Blogs & Comment

It's 1 o'clock. Do you know where your CEO is?

A group of researchers look at where leaders should spend their time for best company results.

If your company’s CEO is attending too many private lunches and golf games, he could be wasting company resources. But he also could be making valuable business connections. Determining which scenario is more likely was the goal of a group of professors at the London School of Economics and Political Science, the European University Institute and the Harvard business school.

The group’s recent study had the assistants of nearly 100 CEOs of large companies in Italy keep a journal of how the chief executives spent their time over the course of the day. The data charted which company departments the CEO made a priority, and how much time he or she spent with other people inside and outside of the company. The researchers were particularly interested in the relationship between time spent inside and outside of head office and value created for the firm—is a CEO who spends his time building and fostering relationships with outsiders serving the firm by increasing visibility, or is he just helping network his own career?

Some other highlights of the study:
• CEOs spend 85% of their time at work with other people
• CEOs spend, on average, 42% of their time with people from their own company
• CEOs spend 25% of their time with a mix of company insiders and outsiders
• About 16% of CEOs’ time is spent, on average, with outsiders alone
• More than 10% of CEOs spend more than 10 hours a week alone with company outsiders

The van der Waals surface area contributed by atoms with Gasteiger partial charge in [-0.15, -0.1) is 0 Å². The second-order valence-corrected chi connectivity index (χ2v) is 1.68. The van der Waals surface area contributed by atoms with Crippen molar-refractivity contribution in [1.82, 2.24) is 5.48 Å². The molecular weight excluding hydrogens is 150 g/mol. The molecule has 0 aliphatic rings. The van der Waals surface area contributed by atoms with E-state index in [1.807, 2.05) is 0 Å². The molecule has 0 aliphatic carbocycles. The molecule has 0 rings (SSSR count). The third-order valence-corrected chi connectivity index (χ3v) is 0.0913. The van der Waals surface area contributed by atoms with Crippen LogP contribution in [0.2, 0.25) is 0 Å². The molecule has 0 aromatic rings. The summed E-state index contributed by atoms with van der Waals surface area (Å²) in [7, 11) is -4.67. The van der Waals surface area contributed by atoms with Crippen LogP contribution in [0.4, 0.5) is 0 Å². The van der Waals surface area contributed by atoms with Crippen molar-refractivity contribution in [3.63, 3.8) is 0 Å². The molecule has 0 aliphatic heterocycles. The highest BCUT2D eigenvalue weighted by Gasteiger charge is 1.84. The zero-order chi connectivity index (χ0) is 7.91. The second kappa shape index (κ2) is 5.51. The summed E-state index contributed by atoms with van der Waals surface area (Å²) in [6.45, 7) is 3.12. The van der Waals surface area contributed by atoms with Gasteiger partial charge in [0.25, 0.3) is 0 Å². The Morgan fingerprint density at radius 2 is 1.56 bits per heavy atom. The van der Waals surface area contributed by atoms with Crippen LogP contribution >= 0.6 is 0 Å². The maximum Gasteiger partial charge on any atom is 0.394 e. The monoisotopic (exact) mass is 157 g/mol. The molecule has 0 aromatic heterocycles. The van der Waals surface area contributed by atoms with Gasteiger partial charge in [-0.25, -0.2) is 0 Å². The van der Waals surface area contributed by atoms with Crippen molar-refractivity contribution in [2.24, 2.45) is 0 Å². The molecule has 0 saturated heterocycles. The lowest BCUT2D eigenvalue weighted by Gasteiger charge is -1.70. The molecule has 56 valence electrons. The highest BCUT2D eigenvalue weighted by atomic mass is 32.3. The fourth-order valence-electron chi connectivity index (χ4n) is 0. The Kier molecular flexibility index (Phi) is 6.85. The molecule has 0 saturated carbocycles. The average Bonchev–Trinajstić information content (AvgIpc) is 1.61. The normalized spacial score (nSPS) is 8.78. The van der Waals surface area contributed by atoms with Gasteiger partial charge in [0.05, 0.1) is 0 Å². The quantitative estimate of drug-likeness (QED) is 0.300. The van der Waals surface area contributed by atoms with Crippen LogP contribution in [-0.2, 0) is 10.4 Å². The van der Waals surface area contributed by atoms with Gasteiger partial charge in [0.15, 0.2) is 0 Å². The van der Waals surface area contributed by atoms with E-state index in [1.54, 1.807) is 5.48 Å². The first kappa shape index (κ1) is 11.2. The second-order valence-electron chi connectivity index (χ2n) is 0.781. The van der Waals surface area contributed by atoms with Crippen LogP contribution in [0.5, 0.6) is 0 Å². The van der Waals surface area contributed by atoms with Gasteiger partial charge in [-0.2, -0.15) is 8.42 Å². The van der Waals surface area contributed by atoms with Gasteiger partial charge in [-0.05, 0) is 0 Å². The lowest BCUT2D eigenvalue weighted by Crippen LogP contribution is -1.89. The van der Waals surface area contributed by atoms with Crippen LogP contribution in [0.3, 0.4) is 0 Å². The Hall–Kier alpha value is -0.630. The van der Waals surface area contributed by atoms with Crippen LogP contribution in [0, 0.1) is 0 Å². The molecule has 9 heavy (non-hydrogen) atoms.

Once they plotted the data, the researchers noticed some interesting things. Execs that put in more hours spent far more of their time with the people in their own company, and devoted less time to connecting with those outside their firm—especially in a one-on-one setting. The study also highlighted the tendency of CEOs of companies with strong governance to spend time with insiders rather than outsiders.

But perhaps most notable, the results showed that a company’s performance is also related to the time spent by its CEO with his or her own people. “Time spent with insiders is positively correlated with several measures of firm performance, while time spent with only outsiders is not,” the report states. After some number crunching, the researchers concluded that a 1% increase in hours spent with other company employees equaled a 1.22% increase in productivity.

In the end, the study suggests  the CEO who spends more time nurturing teams inside his or her own organization is more beneficial to the company than the one who spends time hobnobbing with too many outsiders.